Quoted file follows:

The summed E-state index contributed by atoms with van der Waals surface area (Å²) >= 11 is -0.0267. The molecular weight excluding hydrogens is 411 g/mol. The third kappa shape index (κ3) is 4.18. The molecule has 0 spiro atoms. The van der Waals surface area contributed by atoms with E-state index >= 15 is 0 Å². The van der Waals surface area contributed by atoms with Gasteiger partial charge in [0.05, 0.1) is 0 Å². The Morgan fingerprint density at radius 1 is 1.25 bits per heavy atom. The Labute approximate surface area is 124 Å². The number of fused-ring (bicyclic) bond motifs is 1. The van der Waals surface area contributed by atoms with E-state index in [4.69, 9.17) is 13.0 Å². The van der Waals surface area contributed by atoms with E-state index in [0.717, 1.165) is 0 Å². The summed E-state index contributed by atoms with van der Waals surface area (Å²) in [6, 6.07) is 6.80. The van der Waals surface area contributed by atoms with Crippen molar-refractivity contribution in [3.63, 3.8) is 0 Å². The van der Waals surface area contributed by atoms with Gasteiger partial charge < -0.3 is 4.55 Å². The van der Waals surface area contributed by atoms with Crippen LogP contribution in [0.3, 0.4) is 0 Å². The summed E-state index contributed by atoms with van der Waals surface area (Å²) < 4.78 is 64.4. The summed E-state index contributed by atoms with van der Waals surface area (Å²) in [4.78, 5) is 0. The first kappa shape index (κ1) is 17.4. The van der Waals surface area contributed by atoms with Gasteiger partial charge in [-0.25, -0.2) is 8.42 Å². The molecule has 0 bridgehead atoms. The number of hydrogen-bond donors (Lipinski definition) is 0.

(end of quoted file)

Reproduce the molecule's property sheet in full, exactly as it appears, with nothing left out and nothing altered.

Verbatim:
The summed E-state index contributed by atoms with van der Waals surface area (Å²) >= 11 is -0.0267. The molecular weight excluding hydrogens is 411 g/mol. The third kappa shape index (κ3) is 4.18. The molecule has 0 spiro atoms. The van der Waals surface area contributed by atoms with E-state index >= 15 is 0 Å². The van der Waals surface area contributed by atoms with Gasteiger partial charge in [0.05, 0.1) is 0 Å². The Morgan fingerprint density at radius 1 is 1.25 bits per heavy atom. The Labute approximate surface area is 124 Å². The number of fused-ring (bicyclic) bond motifs is 1. The van der Waals surface area contributed by atoms with E-state index in [4.69, 9.17) is 13.0 Å². The van der Waals surface area contributed by atoms with E-state index in [0.717, 1.165) is 0 Å². The summed E-state index contributed by atoms with van der Waals surface area (Å²) in [6, 6.07) is 6.80. The van der Waals surface area contributed by atoms with Crippen molar-refractivity contribution in [3.63, 3.8) is 0 Å². The van der Waals surface area contributed by atoms with Gasteiger partial charge < -0.3 is 4.55 Å². The van der Waals surface area contributed by atoms with Crippen LogP contribution in [0.3, 0.4) is 0 Å². The summed E-state index contributed by atoms with van der Waals surface area (Å²) < 4.78 is 64.4. The summed E-state index contributed by atoms with van der Waals surface area (Å²) in [4.78, 5) is 0. The first kappa shape index (κ1) is 17.4. The van der Waals surface area contributed by atoms with Gasteiger partial charge in [-0.25, -0.2) is 8.42 Å². The molecule has 0 bridgehead atoms. The number of hydrogen-bond donors (Lipinski definition) is 0.